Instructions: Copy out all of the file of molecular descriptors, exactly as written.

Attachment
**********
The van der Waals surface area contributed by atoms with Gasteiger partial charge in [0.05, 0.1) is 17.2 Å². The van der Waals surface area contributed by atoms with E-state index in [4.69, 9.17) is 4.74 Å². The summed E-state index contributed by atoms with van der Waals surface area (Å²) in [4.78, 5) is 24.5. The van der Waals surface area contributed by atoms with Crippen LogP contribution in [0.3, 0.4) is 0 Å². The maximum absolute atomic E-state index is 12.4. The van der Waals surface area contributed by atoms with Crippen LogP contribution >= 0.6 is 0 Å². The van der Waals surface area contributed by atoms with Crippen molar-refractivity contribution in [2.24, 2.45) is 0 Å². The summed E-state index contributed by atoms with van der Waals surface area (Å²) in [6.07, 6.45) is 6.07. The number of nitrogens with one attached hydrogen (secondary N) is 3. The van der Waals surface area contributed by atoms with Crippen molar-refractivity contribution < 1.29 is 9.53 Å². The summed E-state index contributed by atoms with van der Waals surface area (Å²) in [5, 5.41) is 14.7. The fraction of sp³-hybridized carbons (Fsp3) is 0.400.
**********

The van der Waals surface area contributed by atoms with Gasteiger partial charge in [0.05, 0.1) is 17.2 Å². The van der Waals surface area contributed by atoms with E-state index in [4.69, 9.17) is 4.74 Å². The summed E-state index contributed by atoms with van der Waals surface area (Å²) in [4.78, 5) is 24.5. The van der Waals surface area contributed by atoms with Crippen LogP contribution in [0.3, 0.4) is 0 Å². The maximum absolute atomic E-state index is 12.4. The van der Waals surface area contributed by atoms with Crippen LogP contribution >= 0.6 is 0 Å². The van der Waals surface area contributed by atoms with Crippen molar-refractivity contribution in [2.24, 2.45) is 0 Å². The summed E-state index contributed by atoms with van der Waals surface area (Å²) in [6.07, 6.45) is 6.07. The number of nitrogens with one attached hydrogen (secondary N) is 3. The van der Waals surface area contributed by atoms with Crippen molar-refractivity contribution < 1.29 is 9.53 Å². The summed E-state index contributed by atoms with van der Waals surface area (Å²) in [5, 5.41) is 14.7. The fraction of sp³-hybridized carbons (Fsp3) is 0.400.